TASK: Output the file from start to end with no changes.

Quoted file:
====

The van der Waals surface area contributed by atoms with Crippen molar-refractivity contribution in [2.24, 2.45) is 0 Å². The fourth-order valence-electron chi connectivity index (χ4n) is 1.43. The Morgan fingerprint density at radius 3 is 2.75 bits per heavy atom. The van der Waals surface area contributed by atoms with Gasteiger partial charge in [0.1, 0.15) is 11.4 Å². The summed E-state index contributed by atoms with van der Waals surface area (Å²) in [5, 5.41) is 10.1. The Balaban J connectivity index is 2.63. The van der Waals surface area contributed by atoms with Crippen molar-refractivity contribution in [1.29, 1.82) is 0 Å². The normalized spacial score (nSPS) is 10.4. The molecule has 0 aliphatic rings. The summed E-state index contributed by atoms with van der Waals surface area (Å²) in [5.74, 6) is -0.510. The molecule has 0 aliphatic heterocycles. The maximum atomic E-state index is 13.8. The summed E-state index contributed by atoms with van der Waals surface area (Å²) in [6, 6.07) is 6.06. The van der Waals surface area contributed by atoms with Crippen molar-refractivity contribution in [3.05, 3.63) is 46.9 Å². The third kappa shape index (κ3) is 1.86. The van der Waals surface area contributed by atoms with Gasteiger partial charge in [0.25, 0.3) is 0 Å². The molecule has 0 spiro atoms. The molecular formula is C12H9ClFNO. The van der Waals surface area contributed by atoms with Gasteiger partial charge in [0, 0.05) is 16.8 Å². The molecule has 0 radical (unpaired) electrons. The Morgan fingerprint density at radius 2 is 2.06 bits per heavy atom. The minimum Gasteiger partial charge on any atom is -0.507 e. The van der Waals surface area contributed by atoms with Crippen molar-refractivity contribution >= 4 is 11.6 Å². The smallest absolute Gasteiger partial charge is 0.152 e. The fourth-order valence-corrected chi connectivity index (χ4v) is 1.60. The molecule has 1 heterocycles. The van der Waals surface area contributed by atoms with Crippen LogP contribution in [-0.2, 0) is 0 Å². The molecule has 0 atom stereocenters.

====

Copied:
The van der Waals surface area contributed by atoms with Crippen molar-refractivity contribution in [2.24, 2.45) is 0 Å². The fourth-order valence-electron chi connectivity index (χ4n) is 1.43. The Morgan fingerprint density at radius 3 is 2.75 bits per heavy atom. The van der Waals surface area contributed by atoms with Gasteiger partial charge in [0.1, 0.15) is 11.4 Å². The summed E-state index contributed by atoms with van der Waals surface area (Å²) in [5, 5.41) is 10.1. The Balaban J connectivity index is 2.63. The van der Waals surface area contributed by atoms with Crippen molar-refractivity contribution in [1.29, 1.82) is 0 Å². The normalized spacial score (nSPS) is 10.4. The molecule has 0 aliphatic rings. The summed E-state index contributed by atoms with van der Waals surface area (Å²) in [5.74, 6) is -0.510. The molecule has 0 aliphatic heterocycles. The maximum atomic E-state index is 13.8. The summed E-state index contributed by atoms with van der Waals surface area (Å²) in [6, 6.07) is 6.06. The van der Waals surface area contributed by atoms with Crippen molar-refractivity contribution in [3.05, 3.63) is 46.9 Å². The third kappa shape index (κ3) is 1.86. The van der Waals surface area contributed by atoms with Gasteiger partial charge in [0.25, 0.3) is 0 Å². The molecule has 0 spiro atoms. The molecular formula is C12H9ClFNO. The van der Waals surface area contributed by atoms with Gasteiger partial charge in [0, 0.05) is 16.8 Å². The molecule has 0 radical (unpaired) electrons. The Morgan fingerprint density at radius 2 is 2.06 bits per heavy atom. The minimum Gasteiger partial charge on any atom is -0.507 e. The van der Waals surface area contributed by atoms with Crippen molar-refractivity contribution >= 4 is 11.6 Å². The smallest absolute Gasteiger partial charge is 0.152 e. The fourth-order valence-corrected chi connectivity index (χ4v) is 1.60. The molecule has 1 heterocycles. The van der Waals surface area contributed by atoms with Crippen LogP contribution in [-0.2, 0) is 0 Å². The molecule has 0 atom stereocenters.